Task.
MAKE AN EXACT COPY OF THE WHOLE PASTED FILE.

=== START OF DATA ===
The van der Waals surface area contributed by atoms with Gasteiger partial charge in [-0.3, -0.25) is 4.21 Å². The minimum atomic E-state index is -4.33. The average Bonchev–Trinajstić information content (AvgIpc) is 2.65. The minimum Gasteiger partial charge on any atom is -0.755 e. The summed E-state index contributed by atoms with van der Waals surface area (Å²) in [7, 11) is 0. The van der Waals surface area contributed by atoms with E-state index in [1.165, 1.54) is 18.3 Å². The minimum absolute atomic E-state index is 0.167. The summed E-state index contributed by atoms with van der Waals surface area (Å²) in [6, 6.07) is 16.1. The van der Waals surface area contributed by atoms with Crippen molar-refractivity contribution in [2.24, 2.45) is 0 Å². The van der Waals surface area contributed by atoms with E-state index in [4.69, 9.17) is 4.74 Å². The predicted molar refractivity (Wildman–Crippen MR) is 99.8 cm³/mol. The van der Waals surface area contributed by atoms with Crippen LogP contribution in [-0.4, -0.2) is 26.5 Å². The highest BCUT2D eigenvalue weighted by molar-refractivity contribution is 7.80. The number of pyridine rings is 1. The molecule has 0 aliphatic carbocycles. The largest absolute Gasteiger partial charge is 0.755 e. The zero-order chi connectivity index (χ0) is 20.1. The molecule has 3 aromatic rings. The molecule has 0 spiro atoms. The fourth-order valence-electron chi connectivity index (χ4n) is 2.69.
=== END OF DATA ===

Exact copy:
The van der Waals surface area contributed by atoms with Gasteiger partial charge in [-0.3, -0.25) is 4.21 Å². The minimum atomic E-state index is -4.33. The average Bonchev–Trinajstić information content (AvgIpc) is 2.65. The minimum Gasteiger partial charge on any atom is -0.755 e. The summed E-state index contributed by atoms with van der Waals surface area (Å²) in [7, 11) is 0. The van der Waals surface area contributed by atoms with E-state index in [1.165, 1.54) is 18.3 Å². The minimum absolute atomic E-state index is 0.167. The summed E-state index contributed by atoms with van der Waals surface area (Å²) in [6, 6.07) is 16.1. The van der Waals surface area contributed by atoms with Crippen molar-refractivity contribution in [2.24, 2.45) is 0 Å². The van der Waals surface area contributed by atoms with E-state index in [4.69, 9.17) is 4.74 Å². The predicted molar refractivity (Wildman–Crippen MR) is 99.8 cm³/mol. The van der Waals surface area contributed by atoms with Crippen LogP contribution in [-0.4, -0.2) is 26.5 Å². The highest BCUT2D eigenvalue weighted by molar-refractivity contribution is 7.80. The number of pyridine rings is 1. The molecule has 0 aliphatic carbocycles. The largest absolute Gasteiger partial charge is 0.755 e. The zero-order chi connectivity index (χ0) is 20.1. The molecule has 3 aromatic rings. The molecule has 0 spiro atoms. The fourth-order valence-electron chi connectivity index (χ4n) is 2.69.